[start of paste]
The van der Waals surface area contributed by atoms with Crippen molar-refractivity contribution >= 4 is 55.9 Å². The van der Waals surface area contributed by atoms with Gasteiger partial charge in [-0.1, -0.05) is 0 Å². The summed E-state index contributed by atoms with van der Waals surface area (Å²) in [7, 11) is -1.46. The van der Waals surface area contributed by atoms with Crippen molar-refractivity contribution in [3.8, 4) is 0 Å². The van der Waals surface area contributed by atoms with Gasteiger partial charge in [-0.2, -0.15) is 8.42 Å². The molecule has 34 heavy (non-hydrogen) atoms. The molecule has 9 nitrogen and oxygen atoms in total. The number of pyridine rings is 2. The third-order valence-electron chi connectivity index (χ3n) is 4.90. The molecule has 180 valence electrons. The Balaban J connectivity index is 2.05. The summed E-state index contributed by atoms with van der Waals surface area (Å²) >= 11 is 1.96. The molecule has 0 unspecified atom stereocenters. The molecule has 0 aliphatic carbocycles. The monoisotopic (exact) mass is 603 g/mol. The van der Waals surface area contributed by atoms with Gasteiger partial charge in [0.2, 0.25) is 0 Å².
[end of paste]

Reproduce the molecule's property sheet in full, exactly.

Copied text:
The van der Waals surface area contributed by atoms with Crippen molar-refractivity contribution >= 4 is 55.9 Å². The van der Waals surface area contributed by atoms with Gasteiger partial charge in [-0.1, -0.05) is 0 Å². The summed E-state index contributed by atoms with van der Waals surface area (Å²) in [7, 11) is -1.46. The van der Waals surface area contributed by atoms with Crippen molar-refractivity contribution in [3.8, 4) is 0 Å². The van der Waals surface area contributed by atoms with Gasteiger partial charge in [-0.2, -0.15) is 8.42 Å². The molecule has 34 heavy (non-hydrogen) atoms. The molecule has 9 nitrogen and oxygen atoms in total. The number of pyridine rings is 2. The third-order valence-electron chi connectivity index (χ3n) is 4.90. The molecule has 180 valence electrons. The Balaban J connectivity index is 2.05. The summed E-state index contributed by atoms with van der Waals surface area (Å²) >= 11 is 1.96. The molecule has 0 unspecified atom stereocenters. The molecule has 0 aliphatic carbocycles. The monoisotopic (exact) mass is 603 g/mol. The van der Waals surface area contributed by atoms with Gasteiger partial charge in [0.2, 0.25) is 0 Å².